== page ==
I-Team: Hounded after an accident? See what we found

This is an archived article and the information in the article may be outdated. Please look at the time stamp on the story to see when it was last updated.

CLEVELAND- An exclusive FOX 8 I-Team investigation is exposing the story behind the people and companies hounding drivers like you after accidents, even fender benders.

Many drivers get swamped with an avalanche of phone calls, letters, even DVDs, from medical groups and law firms after accidents. Now there’s a growing push to restrict that.

Take the case of Anthony Krystynak. He recently sat in his apartment on Cleveland’s west side when another driver hit his car parked on the street. His police report shows he wasn’t in the car, yet he still quickly got mail from law firms offering help in dealing with the accident including medical care. He even got mail from a law firm in Cincinnati.

Mary Gordon recently got hit in a minor crash while driving on Cleveland’s east side. Then, she says, the phone calls started. Gordon told the I-Team, “No one hurt, so why are you calling me to where the phone is just ringing off the hook? They just want to know if they can sue someone. It’s all about the money.”

One driver showed us she got hounded by one caller four times in 35 minutes.

So the I-Team went to see some of the firms reaching out to you by phone and mail.

We went to Spinal Injury and Pain Recovery on Cleveland’s west side. Before we even asked a question, a man came out to tell us, “No comment.”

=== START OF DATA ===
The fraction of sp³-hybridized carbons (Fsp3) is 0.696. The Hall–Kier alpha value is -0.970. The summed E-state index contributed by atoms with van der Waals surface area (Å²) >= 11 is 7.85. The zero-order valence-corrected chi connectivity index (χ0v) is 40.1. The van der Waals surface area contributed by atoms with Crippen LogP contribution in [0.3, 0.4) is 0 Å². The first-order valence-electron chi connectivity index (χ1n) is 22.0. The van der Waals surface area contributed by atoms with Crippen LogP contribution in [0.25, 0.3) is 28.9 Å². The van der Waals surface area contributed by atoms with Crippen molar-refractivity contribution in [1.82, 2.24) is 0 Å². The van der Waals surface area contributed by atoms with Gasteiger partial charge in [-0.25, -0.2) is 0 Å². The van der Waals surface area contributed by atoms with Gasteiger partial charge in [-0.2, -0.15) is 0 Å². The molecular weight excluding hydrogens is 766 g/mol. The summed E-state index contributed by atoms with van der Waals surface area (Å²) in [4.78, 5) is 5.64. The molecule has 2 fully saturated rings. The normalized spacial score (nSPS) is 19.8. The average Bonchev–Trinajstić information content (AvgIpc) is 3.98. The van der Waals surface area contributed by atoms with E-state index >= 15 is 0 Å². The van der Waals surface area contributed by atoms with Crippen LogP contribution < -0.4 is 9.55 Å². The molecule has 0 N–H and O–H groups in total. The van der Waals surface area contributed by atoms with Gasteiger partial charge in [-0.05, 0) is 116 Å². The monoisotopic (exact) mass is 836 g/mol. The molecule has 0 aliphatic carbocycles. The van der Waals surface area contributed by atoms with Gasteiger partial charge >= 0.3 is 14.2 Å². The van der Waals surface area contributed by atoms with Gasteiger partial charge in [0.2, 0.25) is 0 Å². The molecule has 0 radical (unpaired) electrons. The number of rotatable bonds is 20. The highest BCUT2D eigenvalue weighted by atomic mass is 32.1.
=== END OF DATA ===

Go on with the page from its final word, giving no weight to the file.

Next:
We went to Massillon and walked into the office of Connect To Doctors. We saw people in cubicles making calls about accidents, but a manager told us she couldn’t answer questions without permission from her boss.

We also went to Akron, the headquarters for the Chester Law Group. Two of the drivers we met got a letter and DVD from this firm. We waited in the lobby, and we were told someone would be out to speak to us. Then, we were asked to leave.

The Chester Law Group ultimately e-mailed a statement saying, in part: “We reach out to those who have been involved in accidents - and make every effort to contact only those who likely have been injured - with information through direct mail to educate them about their options and rights…. This is a practice that is in compliance with Ohio Supreme Court's Rules of Professional Conduct….”

State Representative Catherine Ingram has proposed a new law to restrict companies from calling you after an accident. They track you down by pulling accident reports filed by police.

Rep. Ingram said, “There has to be a way that people don’t get chased down.”

Her proposal would allow you to check off on an accident report if you want to be contacted or not. If not, no one could call you for a month with “verbal solicitation for commercial purposes.” A violation would lead to a $100 fine.

Rep. Ingram added, “It’s almost like the do-not-call list. Giving you 30 days, you can’t call them. After the 30 days, you can call." She says the biggest issue with companies getting aggressive, “…you get to those folks who, all they really only want, is the money.”

We checked with state agencies. We found they either don’t regulate this or don’t specifically keep track of complaints about this.

Bottom line, drivers like Mary Gordon believe, “It should be stopped.”

A proposal to restrict these solicitations has also been introduced in the state senate.

Rep. Ingram believes she may have to re-introduce her bill to move it forward.

Notice: you are using an outdated browser. Microsoft does not recommend using IE as your default browser. Some features on this website, like video and images, might not work properly. For the best experience, please upgrade your browser.